The player of the black pieces had a similar rating to myself but two rounds earlier had drawn with the black pieces against the Russian GM Igor Naumkin. He must have been feeling very confident when realising next he only had little old me to play.
1. d4 Nf6 2. Bg5 g6 3. Nc3 d5 4. f3 Bg7 5. e4 dxe4 6. fxe4 O-O 7. Nf3 Bg4 8. Be2 Nc6 9. d5 Bxf3 10. gxf3 Ne5 11. f4 Ned7 12. e5 Ne8 13. Bh4 (Ed. This move deserves an ! or two. By removing the bishop now Black cannot play f6 with tempo and white can answer f6 with e6. And f6 seems to me to be his only legitimate chance of breaking free.) f6 14. e6 Nb6 15. f5 Nd6 16. Bd3 Nbc4 17. fxg6 Nxb2 18. gxh7+ Kh8 19. Qd2 Keeping everything under control. This was the hardest move to find of the whole game as it would have been easy to start panicking thinking I might have over extended - having seen ahead to the position after black's 21... Ne4 and not even given a thought to castling at this point!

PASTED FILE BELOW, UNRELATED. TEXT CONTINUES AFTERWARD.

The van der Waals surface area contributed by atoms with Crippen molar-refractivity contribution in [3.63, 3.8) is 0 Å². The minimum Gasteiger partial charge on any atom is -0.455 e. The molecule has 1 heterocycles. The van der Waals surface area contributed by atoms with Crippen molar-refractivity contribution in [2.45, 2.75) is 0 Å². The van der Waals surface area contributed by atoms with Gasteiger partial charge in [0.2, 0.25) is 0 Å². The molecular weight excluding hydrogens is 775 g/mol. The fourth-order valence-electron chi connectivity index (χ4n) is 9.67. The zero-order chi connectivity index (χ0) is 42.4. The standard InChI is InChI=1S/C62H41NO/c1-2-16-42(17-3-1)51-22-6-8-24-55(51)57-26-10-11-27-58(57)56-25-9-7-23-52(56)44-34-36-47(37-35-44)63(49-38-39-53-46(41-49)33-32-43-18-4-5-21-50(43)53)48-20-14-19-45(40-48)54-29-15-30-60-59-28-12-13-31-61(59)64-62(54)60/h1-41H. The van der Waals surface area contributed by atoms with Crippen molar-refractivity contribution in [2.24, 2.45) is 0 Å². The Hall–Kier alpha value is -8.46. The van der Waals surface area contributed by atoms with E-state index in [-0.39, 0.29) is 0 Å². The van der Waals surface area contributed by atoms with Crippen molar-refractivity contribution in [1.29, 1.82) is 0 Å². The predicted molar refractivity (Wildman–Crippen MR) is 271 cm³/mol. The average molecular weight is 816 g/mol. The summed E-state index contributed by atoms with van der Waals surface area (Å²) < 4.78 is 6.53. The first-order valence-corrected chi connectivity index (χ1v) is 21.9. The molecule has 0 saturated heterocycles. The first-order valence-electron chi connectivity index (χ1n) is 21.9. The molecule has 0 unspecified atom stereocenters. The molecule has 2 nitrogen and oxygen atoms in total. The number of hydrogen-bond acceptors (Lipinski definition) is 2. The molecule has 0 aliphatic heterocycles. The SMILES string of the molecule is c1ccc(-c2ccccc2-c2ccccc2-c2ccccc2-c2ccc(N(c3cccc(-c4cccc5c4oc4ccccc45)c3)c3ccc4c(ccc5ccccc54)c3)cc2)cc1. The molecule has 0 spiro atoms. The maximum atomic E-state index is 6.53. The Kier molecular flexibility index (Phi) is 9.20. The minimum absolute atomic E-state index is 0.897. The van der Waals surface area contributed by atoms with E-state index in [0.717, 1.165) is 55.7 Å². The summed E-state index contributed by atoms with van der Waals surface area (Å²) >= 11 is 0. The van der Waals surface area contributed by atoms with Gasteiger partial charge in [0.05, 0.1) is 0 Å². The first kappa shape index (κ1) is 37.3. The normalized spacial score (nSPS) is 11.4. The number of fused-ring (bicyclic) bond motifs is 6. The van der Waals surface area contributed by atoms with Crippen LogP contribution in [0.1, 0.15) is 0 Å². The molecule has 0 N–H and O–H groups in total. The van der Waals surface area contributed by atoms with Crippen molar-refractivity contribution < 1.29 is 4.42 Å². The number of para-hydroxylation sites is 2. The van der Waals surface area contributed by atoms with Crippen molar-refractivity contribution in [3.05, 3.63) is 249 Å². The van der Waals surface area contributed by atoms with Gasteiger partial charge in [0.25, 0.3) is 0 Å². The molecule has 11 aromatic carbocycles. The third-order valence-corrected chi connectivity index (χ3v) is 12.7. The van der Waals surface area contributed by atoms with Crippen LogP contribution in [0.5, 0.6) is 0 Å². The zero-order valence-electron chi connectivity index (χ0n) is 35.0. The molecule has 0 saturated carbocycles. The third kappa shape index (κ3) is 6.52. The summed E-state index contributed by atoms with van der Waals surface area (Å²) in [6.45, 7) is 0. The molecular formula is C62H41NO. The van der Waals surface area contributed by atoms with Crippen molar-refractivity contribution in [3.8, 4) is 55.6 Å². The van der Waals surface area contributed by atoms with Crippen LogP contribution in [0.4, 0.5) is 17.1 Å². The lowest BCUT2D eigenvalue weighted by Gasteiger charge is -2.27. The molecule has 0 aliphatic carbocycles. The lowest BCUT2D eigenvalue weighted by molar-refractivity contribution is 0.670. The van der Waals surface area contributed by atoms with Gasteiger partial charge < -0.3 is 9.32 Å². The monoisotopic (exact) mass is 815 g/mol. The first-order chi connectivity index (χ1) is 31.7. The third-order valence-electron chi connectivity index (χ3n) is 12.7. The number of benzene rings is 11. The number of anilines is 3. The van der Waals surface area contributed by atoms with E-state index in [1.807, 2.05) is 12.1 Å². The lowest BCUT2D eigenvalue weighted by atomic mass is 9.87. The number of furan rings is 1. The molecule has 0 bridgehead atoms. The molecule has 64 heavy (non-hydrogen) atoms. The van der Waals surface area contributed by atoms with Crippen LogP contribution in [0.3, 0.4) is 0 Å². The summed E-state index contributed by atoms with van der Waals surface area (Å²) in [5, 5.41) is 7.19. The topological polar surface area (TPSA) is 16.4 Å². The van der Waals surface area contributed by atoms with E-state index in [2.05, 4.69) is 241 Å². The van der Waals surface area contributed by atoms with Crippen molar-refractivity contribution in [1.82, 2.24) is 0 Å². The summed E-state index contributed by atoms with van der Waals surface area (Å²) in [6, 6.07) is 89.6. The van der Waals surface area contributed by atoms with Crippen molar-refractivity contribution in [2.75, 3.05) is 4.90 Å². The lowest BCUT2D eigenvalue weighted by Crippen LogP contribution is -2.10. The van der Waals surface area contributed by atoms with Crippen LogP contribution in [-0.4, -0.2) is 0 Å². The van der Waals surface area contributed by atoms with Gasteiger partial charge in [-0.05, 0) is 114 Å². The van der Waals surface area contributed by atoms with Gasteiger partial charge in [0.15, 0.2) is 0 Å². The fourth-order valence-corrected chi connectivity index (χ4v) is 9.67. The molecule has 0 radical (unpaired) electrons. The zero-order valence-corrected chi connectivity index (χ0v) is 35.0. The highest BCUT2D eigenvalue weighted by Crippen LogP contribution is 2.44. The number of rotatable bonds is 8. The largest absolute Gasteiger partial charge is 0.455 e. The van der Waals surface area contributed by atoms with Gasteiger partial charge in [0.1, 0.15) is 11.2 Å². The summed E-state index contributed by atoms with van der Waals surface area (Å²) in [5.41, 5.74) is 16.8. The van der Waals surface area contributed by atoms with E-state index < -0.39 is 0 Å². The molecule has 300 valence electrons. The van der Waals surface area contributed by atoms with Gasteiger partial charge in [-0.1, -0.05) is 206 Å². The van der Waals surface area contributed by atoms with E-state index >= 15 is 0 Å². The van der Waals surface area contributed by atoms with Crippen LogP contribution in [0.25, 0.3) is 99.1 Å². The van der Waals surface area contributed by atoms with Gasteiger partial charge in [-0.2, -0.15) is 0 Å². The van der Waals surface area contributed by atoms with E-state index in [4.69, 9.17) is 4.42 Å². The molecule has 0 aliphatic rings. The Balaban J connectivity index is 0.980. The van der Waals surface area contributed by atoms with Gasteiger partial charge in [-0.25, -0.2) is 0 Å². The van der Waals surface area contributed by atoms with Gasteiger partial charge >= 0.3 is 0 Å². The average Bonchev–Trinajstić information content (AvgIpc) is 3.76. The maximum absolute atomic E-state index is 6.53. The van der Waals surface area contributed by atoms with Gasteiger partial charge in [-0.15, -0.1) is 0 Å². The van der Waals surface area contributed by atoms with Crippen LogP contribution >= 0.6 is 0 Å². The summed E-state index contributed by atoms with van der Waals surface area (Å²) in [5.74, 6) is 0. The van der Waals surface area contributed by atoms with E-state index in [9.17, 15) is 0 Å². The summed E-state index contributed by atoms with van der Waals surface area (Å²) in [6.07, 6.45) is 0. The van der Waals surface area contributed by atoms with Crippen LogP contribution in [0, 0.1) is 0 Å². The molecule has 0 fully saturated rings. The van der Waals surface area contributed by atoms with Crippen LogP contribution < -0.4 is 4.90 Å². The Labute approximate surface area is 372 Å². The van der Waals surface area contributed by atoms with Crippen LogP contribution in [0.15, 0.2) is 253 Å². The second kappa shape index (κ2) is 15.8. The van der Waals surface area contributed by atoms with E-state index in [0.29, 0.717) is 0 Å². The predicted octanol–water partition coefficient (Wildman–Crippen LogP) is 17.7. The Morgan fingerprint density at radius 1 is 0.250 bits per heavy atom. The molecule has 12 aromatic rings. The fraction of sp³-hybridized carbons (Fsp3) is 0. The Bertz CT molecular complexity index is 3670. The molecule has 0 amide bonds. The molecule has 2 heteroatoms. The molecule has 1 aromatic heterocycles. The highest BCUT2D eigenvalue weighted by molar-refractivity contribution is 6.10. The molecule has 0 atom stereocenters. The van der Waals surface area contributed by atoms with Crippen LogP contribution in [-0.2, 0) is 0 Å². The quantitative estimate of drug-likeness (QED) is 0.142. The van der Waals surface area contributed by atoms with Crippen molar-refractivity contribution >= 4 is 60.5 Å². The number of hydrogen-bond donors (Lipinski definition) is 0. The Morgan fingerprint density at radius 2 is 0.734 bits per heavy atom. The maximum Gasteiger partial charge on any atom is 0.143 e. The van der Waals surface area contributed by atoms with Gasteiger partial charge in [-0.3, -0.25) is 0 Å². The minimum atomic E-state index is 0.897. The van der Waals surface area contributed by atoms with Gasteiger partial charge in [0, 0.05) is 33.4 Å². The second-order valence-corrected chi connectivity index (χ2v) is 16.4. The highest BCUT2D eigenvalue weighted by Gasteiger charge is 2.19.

19... Nxd3+ 20. Qxd3 f5 21. Rg1 Ne4 22. Rxg7 Kxg7 23. Nxe4 fxe4 24. Qd4+ Kxh7 25. Qxe4+ Kh6 26. O-O-O Castling on move 26. to apply the final nail in the coffin was great fun to do.
26... Qd6 27. Bg5+ Kg7 28. Bh6+ Kxh6 29. Qh4+ Kg6 30. Rg1+ Kf5 31. Rg5+ Kf6 If there is one one criticism you could level at black's play in hindsight it would be that his opening play was perhaps a little mechanical. However at the time it seemed logical and natural and the same plan is bog standard in similar Grunfeld/Kings Indian type positions. Black admitted to me after the game that he had not seen 13. Bh4 soon enough.